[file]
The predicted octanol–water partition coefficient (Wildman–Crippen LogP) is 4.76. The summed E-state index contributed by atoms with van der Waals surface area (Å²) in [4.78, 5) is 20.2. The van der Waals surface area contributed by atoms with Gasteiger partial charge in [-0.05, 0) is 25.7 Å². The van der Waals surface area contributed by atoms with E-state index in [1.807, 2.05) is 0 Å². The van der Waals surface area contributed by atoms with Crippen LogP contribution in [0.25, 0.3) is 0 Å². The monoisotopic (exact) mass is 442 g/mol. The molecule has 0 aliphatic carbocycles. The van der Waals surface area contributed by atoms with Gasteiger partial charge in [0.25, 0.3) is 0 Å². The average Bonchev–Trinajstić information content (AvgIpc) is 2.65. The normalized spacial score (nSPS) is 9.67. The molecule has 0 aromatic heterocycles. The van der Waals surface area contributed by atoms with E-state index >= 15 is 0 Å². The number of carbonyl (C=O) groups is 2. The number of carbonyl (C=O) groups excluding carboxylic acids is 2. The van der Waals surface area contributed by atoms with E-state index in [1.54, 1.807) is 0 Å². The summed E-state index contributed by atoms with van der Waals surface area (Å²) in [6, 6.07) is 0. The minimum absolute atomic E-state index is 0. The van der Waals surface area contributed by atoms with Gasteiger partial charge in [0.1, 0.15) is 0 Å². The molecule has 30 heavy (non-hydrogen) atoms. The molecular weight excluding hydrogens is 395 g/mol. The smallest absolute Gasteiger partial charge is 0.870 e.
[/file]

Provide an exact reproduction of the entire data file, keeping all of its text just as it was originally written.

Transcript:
The predicted octanol–water partition coefficient (Wildman–Crippen LogP) is 4.76. The summed E-state index contributed by atoms with van der Waals surface area (Å²) in [4.78, 5) is 20.2. The van der Waals surface area contributed by atoms with Gasteiger partial charge in [-0.05, 0) is 25.7 Å². The van der Waals surface area contributed by atoms with E-state index in [1.807, 2.05) is 0 Å². The van der Waals surface area contributed by atoms with Crippen LogP contribution in [0.25, 0.3) is 0 Å². The monoisotopic (exact) mass is 442 g/mol. The molecule has 0 aliphatic carbocycles. The van der Waals surface area contributed by atoms with Gasteiger partial charge in [0.25, 0.3) is 0 Å². The average Bonchev–Trinajstić information content (AvgIpc) is 2.65. The normalized spacial score (nSPS) is 9.67. The molecule has 0 aromatic heterocycles. The van der Waals surface area contributed by atoms with E-state index >= 15 is 0 Å². The number of carbonyl (C=O) groups is 2. The number of carbonyl (C=O) groups excluding carboxylic acids is 2. The van der Waals surface area contributed by atoms with E-state index in [1.54, 1.807) is 0 Å². The summed E-state index contributed by atoms with van der Waals surface area (Å²) in [6, 6.07) is 0. The minimum absolute atomic E-state index is 0. The van der Waals surface area contributed by atoms with Gasteiger partial charge in [0.1, 0.15) is 0 Å². The molecule has 30 heavy (non-hydrogen) atoms. The molecular weight excluding hydrogens is 395 g/mol. The smallest absolute Gasteiger partial charge is 0.870 e.